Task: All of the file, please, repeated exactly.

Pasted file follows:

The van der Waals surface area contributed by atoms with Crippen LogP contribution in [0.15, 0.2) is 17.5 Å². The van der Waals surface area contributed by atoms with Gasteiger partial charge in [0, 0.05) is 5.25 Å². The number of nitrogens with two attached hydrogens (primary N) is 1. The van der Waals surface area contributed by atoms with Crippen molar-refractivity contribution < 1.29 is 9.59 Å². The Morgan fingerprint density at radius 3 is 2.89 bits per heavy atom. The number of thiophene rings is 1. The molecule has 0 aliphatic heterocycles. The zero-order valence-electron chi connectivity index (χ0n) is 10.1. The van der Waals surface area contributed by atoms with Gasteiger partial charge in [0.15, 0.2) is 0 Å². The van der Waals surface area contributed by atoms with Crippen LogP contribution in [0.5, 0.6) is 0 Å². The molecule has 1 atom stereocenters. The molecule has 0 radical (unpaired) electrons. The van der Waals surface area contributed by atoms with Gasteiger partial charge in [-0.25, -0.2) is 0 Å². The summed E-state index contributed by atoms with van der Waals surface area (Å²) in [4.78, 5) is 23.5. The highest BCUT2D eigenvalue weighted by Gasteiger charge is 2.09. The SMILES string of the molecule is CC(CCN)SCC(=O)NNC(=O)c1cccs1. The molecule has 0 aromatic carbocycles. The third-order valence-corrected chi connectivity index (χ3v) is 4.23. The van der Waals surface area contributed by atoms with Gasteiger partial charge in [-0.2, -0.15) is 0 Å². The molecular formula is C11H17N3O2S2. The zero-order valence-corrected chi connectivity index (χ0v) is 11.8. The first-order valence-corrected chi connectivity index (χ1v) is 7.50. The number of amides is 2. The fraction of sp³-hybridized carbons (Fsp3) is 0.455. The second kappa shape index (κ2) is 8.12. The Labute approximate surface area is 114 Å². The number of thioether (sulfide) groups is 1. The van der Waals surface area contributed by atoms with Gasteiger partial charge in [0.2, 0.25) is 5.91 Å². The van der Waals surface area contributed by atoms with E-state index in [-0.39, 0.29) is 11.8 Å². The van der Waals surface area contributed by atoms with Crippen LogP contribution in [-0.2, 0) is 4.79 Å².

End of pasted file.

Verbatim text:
The van der Waals surface area contributed by atoms with Crippen LogP contribution in [0.15, 0.2) is 17.5 Å². The van der Waals surface area contributed by atoms with Gasteiger partial charge in [0, 0.05) is 5.25 Å². The number of nitrogens with two attached hydrogens (primary N) is 1. The van der Waals surface area contributed by atoms with Crippen molar-refractivity contribution < 1.29 is 9.59 Å². The Morgan fingerprint density at radius 3 is 2.89 bits per heavy atom. The number of thiophene rings is 1. The molecule has 0 aliphatic heterocycles. The zero-order valence-electron chi connectivity index (χ0n) is 10.1. The van der Waals surface area contributed by atoms with Gasteiger partial charge in [0.15, 0.2) is 0 Å². The van der Waals surface area contributed by atoms with Crippen LogP contribution in [0.5, 0.6) is 0 Å². The molecule has 1 atom stereocenters. The molecule has 0 radical (unpaired) electrons. The van der Waals surface area contributed by atoms with Gasteiger partial charge in [-0.25, -0.2) is 0 Å². The summed E-state index contributed by atoms with van der Waals surface area (Å²) in [4.78, 5) is 23.5. The highest BCUT2D eigenvalue weighted by Gasteiger charge is 2.09. The SMILES string of the molecule is CC(CCN)SCC(=O)NNC(=O)c1cccs1. The molecule has 0 aromatic carbocycles. The third-order valence-corrected chi connectivity index (χ3v) is 4.23. The van der Waals surface area contributed by atoms with Gasteiger partial charge in [-0.2, -0.15) is 0 Å². The molecular formula is C11H17N3O2S2. The zero-order valence-corrected chi connectivity index (χ0v) is 11.8. The first-order valence-corrected chi connectivity index (χ1v) is 7.50. The number of amides is 2. The fraction of sp³-hybridized carbons (Fsp3) is 0.455. The second kappa shape index (κ2) is 8.12. The Labute approximate surface area is 114 Å². The number of thioether (sulfide) groups is 1. The van der Waals surface area contributed by atoms with Gasteiger partial charge in [0.2, 0.25) is 5.91 Å². The van der Waals surface area contributed by atoms with E-state index in [-0.39, 0.29) is 11.8 Å². The van der Waals surface area contributed by atoms with Crippen LogP contribution in [-0.2, 0) is 4.79 Å².